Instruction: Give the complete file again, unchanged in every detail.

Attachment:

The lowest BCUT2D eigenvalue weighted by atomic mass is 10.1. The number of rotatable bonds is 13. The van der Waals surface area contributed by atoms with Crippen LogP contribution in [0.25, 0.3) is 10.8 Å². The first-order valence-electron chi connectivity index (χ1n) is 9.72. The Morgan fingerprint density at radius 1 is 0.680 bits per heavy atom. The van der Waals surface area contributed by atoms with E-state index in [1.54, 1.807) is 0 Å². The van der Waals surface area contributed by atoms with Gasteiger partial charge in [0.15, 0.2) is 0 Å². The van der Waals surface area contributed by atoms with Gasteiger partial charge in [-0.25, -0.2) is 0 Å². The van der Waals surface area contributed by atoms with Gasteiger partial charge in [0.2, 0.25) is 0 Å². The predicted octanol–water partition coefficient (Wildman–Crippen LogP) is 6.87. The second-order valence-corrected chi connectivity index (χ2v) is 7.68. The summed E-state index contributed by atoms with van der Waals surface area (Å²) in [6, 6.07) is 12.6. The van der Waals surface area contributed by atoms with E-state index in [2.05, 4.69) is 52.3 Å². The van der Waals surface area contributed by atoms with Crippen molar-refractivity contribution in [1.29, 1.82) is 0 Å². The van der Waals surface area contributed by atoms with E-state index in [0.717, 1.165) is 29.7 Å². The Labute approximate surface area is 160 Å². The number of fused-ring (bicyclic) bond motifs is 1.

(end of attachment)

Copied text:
The lowest BCUT2D eigenvalue weighted by atomic mass is 10.1. The number of rotatable bonds is 13. The van der Waals surface area contributed by atoms with Crippen LogP contribution in [0.25, 0.3) is 10.8 Å². The first-order valence-electron chi connectivity index (χ1n) is 9.72. The Morgan fingerprint density at radius 1 is 0.680 bits per heavy atom. The van der Waals surface area contributed by atoms with E-state index in [1.54, 1.807) is 0 Å². The van der Waals surface area contributed by atoms with Gasteiger partial charge in [0.15, 0.2) is 0 Å². The van der Waals surface area contributed by atoms with Gasteiger partial charge in [-0.25, -0.2) is 0 Å². The van der Waals surface area contributed by atoms with Gasteiger partial charge in [0.2, 0.25) is 0 Å². The predicted octanol–water partition coefficient (Wildman–Crippen LogP) is 6.87. The second-order valence-corrected chi connectivity index (χ2v) is 7.68. The summed E-state index contributed by atoms with van der Waals surface area (Å²) in [6, 6.07) is 12.6. The van der Waals surface area contributed by atoms with E-state index in [2.05, 4.69) is 52.3 Å². The van der Waals surface area contributed by atoms with Crippen molar-refractivity contribution in [1.29, 1.82) is 0 Å². The van der Waals surface area contributed by atoms with E-state index in [0.717, 1.165) is 29.7 Å². The Labute approximate surface area is 160 Å². The number of fused-ring (bicyclic) bond motifs is 1.